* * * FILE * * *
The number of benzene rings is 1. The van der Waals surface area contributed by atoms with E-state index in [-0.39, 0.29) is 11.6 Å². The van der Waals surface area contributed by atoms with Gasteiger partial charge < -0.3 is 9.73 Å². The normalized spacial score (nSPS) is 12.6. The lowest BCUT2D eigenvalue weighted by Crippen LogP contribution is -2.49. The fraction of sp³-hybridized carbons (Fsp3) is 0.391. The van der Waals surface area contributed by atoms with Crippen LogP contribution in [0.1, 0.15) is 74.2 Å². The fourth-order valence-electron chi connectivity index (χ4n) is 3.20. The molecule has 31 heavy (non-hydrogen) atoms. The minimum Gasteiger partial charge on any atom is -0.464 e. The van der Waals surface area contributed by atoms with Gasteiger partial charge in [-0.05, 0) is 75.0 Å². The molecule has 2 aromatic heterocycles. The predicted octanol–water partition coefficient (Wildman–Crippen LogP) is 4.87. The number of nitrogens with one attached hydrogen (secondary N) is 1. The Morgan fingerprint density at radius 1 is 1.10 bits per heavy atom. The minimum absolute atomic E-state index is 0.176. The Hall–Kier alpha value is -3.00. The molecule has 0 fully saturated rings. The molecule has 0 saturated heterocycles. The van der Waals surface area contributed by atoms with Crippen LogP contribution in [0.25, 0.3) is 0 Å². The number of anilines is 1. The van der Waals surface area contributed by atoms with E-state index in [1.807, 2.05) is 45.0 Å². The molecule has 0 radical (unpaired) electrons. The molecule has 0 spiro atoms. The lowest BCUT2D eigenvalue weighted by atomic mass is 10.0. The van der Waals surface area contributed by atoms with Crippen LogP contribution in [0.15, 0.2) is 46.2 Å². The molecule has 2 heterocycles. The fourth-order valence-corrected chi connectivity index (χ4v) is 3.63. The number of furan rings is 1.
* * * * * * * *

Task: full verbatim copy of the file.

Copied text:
The number of benzene rings is 1. The van der Waals surface area contributed by atoms with E-state index in [-0.39, 0.29) is 11.6 Å². The van der Waals surface area contributed by atoms with Gasteiger partial charge < -0.3 is 9.73 Å². The normalized spacial score (nSPS) is 12.6. The lowest BCUT2D eigenvalue weighted by Crippen LogP contribution is -2.49. The fraction of sp³-hybridized carbons (Fsp3) is 0.391. The van der Waals surface area contributed by atoms with Crippen LogP contribution in [0.1, 0.15) is 74.2 Å². The fourth-order valence-electron chi connectivity index (χ4n) is 3.20. The molecule has 31 heavy (non-hydrogen) atoms. The minimum Gasteiger partial charge on any atom is -0.464 e. The van der Waals surface area contributed by atoms with Gasteiger partial charge in [-0.05, 0) is 75.0 Å². The molecule has 2 aromatic heterocycles. The predicted octanol–water partition coefficient (Wildman–Crippen LogP) is 4.87. The number of nitrogens with one attached hydrogen (secondary N) is 1. The Morgan fingerprint density at radius 1 is 1.10 bits per heavy atom. The minimum absolute atomic E-state index is 0.176. The Hall–Kier alpha value is -3.00. The molecule has 0 fully saturated rings. The molecule has 0 saturated heterocycles. The van der Waals surface area contributed by atoms with Crippen LogP contribution in [0.25, 0.3) is 0 Å². The number of anilines is 1. The van der Waals surface area contributed by atoms with E-state index in [1.807, 2.05) is 45.0 Å². The molecule has 0 radical (unpaired) electrons. The molecule has 0 spiro atoms. The lowest BCUT2D eigenvalue weighted by atomic mass is 10.0. The van der Waals surface area contributed by atoms with Crippen LogP contribution in [0.15, 0.2) is 46.2 Å². The molecule has 2 heterocycles. The fourth-order valence-corrected chi connectivity index (χ4v) is 3.63. The number of furan rings is 1.